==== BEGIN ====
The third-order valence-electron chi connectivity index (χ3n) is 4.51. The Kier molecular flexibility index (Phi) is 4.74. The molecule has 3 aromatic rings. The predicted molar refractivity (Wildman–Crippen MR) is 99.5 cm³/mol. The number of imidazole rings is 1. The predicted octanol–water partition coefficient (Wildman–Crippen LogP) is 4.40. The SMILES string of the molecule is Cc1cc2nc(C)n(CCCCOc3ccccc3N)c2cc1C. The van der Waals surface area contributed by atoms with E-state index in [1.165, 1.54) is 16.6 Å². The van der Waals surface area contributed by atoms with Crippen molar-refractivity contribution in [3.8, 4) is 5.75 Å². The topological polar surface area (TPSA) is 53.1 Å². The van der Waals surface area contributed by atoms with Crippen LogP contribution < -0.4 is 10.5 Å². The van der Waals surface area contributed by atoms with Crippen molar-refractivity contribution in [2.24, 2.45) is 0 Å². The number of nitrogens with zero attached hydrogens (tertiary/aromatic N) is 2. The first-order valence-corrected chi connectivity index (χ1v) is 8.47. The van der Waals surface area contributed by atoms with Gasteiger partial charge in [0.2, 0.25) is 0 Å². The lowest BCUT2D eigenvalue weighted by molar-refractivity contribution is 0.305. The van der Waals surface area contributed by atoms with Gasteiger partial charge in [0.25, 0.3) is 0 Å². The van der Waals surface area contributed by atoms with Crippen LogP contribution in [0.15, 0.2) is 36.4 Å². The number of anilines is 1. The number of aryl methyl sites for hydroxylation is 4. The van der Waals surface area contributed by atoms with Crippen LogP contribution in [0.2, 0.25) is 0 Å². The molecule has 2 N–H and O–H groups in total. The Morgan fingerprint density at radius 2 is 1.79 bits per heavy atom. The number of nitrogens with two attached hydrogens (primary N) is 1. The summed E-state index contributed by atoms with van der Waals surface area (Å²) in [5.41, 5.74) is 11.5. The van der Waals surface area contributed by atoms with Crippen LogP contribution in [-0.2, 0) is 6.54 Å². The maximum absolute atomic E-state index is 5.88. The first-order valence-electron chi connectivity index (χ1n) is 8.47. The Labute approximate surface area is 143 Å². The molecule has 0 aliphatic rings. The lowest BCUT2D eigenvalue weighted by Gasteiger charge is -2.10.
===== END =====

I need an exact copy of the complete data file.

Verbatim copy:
The third-order valence-electron chi connectivity index (χ3n) is 4.51. The Kier molecular flexibility index (Phi) is 4.74. The molecule has 3 aromatic rings. The predicted molar refractivity (Wildman–Crippen MR) is 99.5 cm³/mol. The number of imidazole rings is 1. The predicted octanol–water partition coefficient (Wildman–Crippen LogP) is 4.40. The SMILES string of the molecule is Cc1cc2nc(C)n(CCCCOc3ccccc3N)c2cc1C. The van der Waals surface area contributed by atoms with E-state index in [1.165, 1.54) is 16.6 Å². The van der Waals surface area contributed by atoms with Crippen molar-refractivity contribution in [3.8, 4) is 5.75 Å². The topological polar surface area (TPSA) is 53.1 Å². The van der Waals surface area contributed by atoms with Crippen LogP contribution < -0.4 is 10.5 Å². The van der Waals surface area contributed by atoms with Crippen molar-refractivity contribution in [2.24, 2.45) is 0 Å². The number of nitrogens with zero attached hydrogens (tertiary/aromatic N) is 2. The first-order valence-corrected chi connectivity index (χ1v) is 8.47. The van der Waals surface area contributed by atoms with Gasteiger partial charge in [0.2, 0.25) is 0 Å². The lowest BCUT2D eigenvalue weighted by molar-refractivity contribution is 0.305. The van der Waals surface area contributed by atoms with Gasteiger partial charge in [0.25, 0.3) is 0 Å². The van der Waals surface area contributed by atoms with Crippen LogP contribution in [0.15, 0.2) is 36.4 Å². The number of anilines is 1. The number of aryl methyl sites for hydroxylation is 4. The van der Waals surface area contributed by atoms with Crippen LogP contribution in [0.2, 0.25) is 0 Å². The molecule has 2 N–H and O–H groups in total. The Morgan fingerprint density at radius 2 is 1.79 bits per heavy atom. The number of nitrogens with two attached hydrogens (primary N) is 1. The summed E-state index contributed by atoms with van der Waals surface area (Å²) in [5.41, 5.74) is 11.5. The van der Waals surface area contributed by atoms with Crippen LogP contribution in [-0.2, 0) is 6.54 Å². The maximum absolute atomic E-state index is 5.88. The first-order valence-electron chi connectivity index (χ1n) is 8.47. The Labute approximate surface area is 143 Å². The molecule has 0 aliphatic rings. The lowest BCUT2D eigenvalue weighted by Gasteiger charge is -2.10.